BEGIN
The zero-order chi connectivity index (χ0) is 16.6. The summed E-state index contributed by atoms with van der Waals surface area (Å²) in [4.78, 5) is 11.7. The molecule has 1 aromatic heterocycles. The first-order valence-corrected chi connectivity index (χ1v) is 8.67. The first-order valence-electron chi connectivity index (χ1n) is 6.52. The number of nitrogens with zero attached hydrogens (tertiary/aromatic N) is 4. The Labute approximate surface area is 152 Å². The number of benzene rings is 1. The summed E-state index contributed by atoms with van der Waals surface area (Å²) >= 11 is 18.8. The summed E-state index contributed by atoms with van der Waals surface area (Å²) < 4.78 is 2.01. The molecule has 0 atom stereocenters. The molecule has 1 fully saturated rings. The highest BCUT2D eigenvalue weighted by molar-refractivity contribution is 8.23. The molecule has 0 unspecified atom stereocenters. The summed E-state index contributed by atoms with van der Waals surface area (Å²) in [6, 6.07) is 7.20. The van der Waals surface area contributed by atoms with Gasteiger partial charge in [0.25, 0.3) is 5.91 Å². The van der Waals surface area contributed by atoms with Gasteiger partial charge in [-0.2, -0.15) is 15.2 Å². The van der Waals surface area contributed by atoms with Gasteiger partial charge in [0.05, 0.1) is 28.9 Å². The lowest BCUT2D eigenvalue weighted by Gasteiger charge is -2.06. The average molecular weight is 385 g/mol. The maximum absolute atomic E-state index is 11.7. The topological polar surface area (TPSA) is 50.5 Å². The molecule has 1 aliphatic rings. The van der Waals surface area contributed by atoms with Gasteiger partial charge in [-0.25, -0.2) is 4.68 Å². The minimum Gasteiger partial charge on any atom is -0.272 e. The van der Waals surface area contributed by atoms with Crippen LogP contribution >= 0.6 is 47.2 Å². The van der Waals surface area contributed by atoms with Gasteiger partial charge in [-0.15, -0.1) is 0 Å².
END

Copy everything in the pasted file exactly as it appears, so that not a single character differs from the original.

The zero-order chi connectivity index (χ0) is 16.6. The summed E-state index contributed by atoms with van der Waals surface area (Å²) in [4.78, 5) is 11.7. The molecule has 1 aromatic heterocycles. The first-order valence-corrected chi connectivity index (χ1v) is 8.67. The first-order valence-electron chi connectivity index (χ1n) is 6.52. The number of nitrogens with zero attached hydrogens (tertiary/aromatic N) is 4. The Labute approximate surface area is 152 Å². The number of benzene rings is 1. The summed E-state index contributed by atoms with van der Waals surface area (Å²) >= 11 is 18.8. The summed E-state index contributed by atoms with van der Waals surface area (Å²) < 4.78 is 2.01. The molecule has 0 atom stereocenters. The molecule has 1 fully saturated rings. The highest BCUT2D eigenvalue weighted by molar-refractivity contribution is 8.23. The molecule has 0 unspecified atom stereocenters. The summed E-state index contributed by atoms with van der Waals surface area (Å²) in [6, 6.07) is 7.20. The van der Waals surface area contributed by atoms with Gasteiger partial charge in [0.25, 0.3) is 5.91 Å². The van der Waals surface area contributed by atoms with Gasteiger partial charge in [-0.2, -0.15) is 15.2 Å². The van der Waals surface area contributed by atoms with Gasteiger partial charge in [0.05, 0.1) is 28.9 Å². The lowest BCUT2D eigenvalue weighted by Gasteiger charge is -2.06. The average molecular weight is 385 g/mol. The maximum absolute atomic E-state index is 11.7. The topological polar surface area (TPSA) is 50.5 Å². The molecule has 1 aliphatic rings. The van der Waals surface area contributed by atoms with Gasteiger partial charge in [-0.25, -0.2) is 4.68 Å². The minimum Gasteiger partial charge on any atom is -0.272 e. The van der Waals surface area contributed by atoms with Crippen LogP contribution >= 0.6 is 47.2 Å². The van der Waals surface area contributed by atoms with Gasteiger partial charge in [-0.15, -0.1) is 0 Å².